[Not] Meeting The Boss

Five hundred lucky people are seeing a dream come true today when they meet Bruce Springsteen at a book-signing event run by Waterstones in London….I’m not one of them!

photo via “Bruce ‘The Boss’ Springsteen” on Facebook

Don’t get me wrong, I tried – but like 24,500 other fans I never made it to the head of the [online] queue and tickets sold out in seconds.

I was on a coach returning to Oxford from London at the time the tickets went on sale and sat excitedly waiting with both my iPhone and iPad open and ready. I even had my husband and kids primed to act on my behalf and they too were logged on and waiting.

Slowly the time ticked away on the LED display at the front of the coach – it was an agonising journey but I never doubted for one minute that I wouldn’t be successful and had already planned what to wear and decided to print out my blog post The River Revisited to give the man.

When the clock finally did strike 8 pm I didn’t stand a chance. I don’t think I even made it into the queue as the whole site crashed almost instantaneously although one of my daughters managed to get the “Sold Out” message before it crashed at less than two minutes past eight.

The event’s Facebook page was immediately engulfed with messages, mostly from gutted fans that were all very nobly trying to be happy for the few that were successful. Many were angry at the perceived mismanagement of the ticket sales, more still were understanding but frustrated.

When tickets started to appear on eBay not too long afterwards selling for £1,000 a pop, the anger stepped up a few notches.

Everyone who missed out had a story; most had been fans for four decades of more and all were disgusted at the behaviour of the few, although probably not surprised. As my husband pointed out “it’s hard enough getting one of the 70 odd thousand Springsteen gig tickets when they go on release let alone competing for one of just 500 tickets.” It wasn’t any consolation.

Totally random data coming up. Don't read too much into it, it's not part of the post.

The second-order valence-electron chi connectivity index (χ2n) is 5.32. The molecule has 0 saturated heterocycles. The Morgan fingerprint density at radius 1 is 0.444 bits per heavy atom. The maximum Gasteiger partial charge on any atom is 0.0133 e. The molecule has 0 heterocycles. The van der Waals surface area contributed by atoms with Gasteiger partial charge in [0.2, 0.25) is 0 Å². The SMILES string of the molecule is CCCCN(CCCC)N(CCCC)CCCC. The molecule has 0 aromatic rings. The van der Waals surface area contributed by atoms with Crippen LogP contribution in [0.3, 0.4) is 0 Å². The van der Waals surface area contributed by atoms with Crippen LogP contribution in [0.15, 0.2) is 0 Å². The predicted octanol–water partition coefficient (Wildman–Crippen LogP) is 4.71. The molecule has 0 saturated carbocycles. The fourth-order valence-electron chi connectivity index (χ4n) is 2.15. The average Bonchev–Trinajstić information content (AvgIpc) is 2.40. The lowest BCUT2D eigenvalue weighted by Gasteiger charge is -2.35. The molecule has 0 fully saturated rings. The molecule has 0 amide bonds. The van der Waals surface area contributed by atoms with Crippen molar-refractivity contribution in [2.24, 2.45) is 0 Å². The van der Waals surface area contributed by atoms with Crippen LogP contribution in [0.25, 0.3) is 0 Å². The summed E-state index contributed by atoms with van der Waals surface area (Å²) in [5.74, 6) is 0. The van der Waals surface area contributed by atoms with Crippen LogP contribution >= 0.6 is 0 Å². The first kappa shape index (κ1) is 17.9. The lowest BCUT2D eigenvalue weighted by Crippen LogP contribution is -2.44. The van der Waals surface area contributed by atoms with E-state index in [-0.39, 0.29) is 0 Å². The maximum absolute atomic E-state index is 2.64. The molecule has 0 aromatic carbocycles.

Over the intervening week since the event was announced, I have managed to get a hold of my disappointment although I have to tell you I cried when I realised that my dream would not be coming true. That is until this morning when I logged onto Facebook and saw the jubilant posts of those with tickets for tonight. One person asked if we [the disappointed masses] would like to see photos of the event “or would it make it worse”. More tears, but like a junkie I can’t stop reading the comments despite my daughters advising me to steer clear of Facebook for a few days until it has all died down. I doubt I will take their advice…


I’m Off To A Gig, Where’s My Leather Jacket?

© Music Dish
Warning warning midlife crisis imminent…The first sign is the purchasing of a leather jacket, followed by a ‘trendy’ new haircut or maybe a tattoo, then joining a ukulele evening class and announcing that you are “going to more gigs this year, maybe even a festival”. This is what happens once the children have left home and you have more time on your hands, time to do a bit of soul searching and becoming aware of your own mortality,  you want to reconnect with your more youthful self etc…

On the other hand if like myself you have never stopped going to watch live music, then you might be offended by the mere suggestion that going to a gig is the sign of a midlife crisis. I for one have never felt out of place at any gig and I have certainly been to a few. But you must admit its difficult not to snigger when you see ‘an older person’ head for the mosh pit losing complete control, jumping around like a lunatic, oblivious to the pretty young things muttering ‘loser’ under their breath.

So what is the etiquette at a music venue if you are over a certain age? I reckon dress like a teenager if you must, sport the obligatory leather jacket if it helps, but remember, only a gentle nodding of the head with your hands in your jeans pockets (or your leather trousers if you’re really suffering) is acceptable, and if you insist on moving other parts of your body, please stand in the dark at the back, where you’ll find me gently swaying in time with the music, a serious look on my face, pretending I‘m a journalist.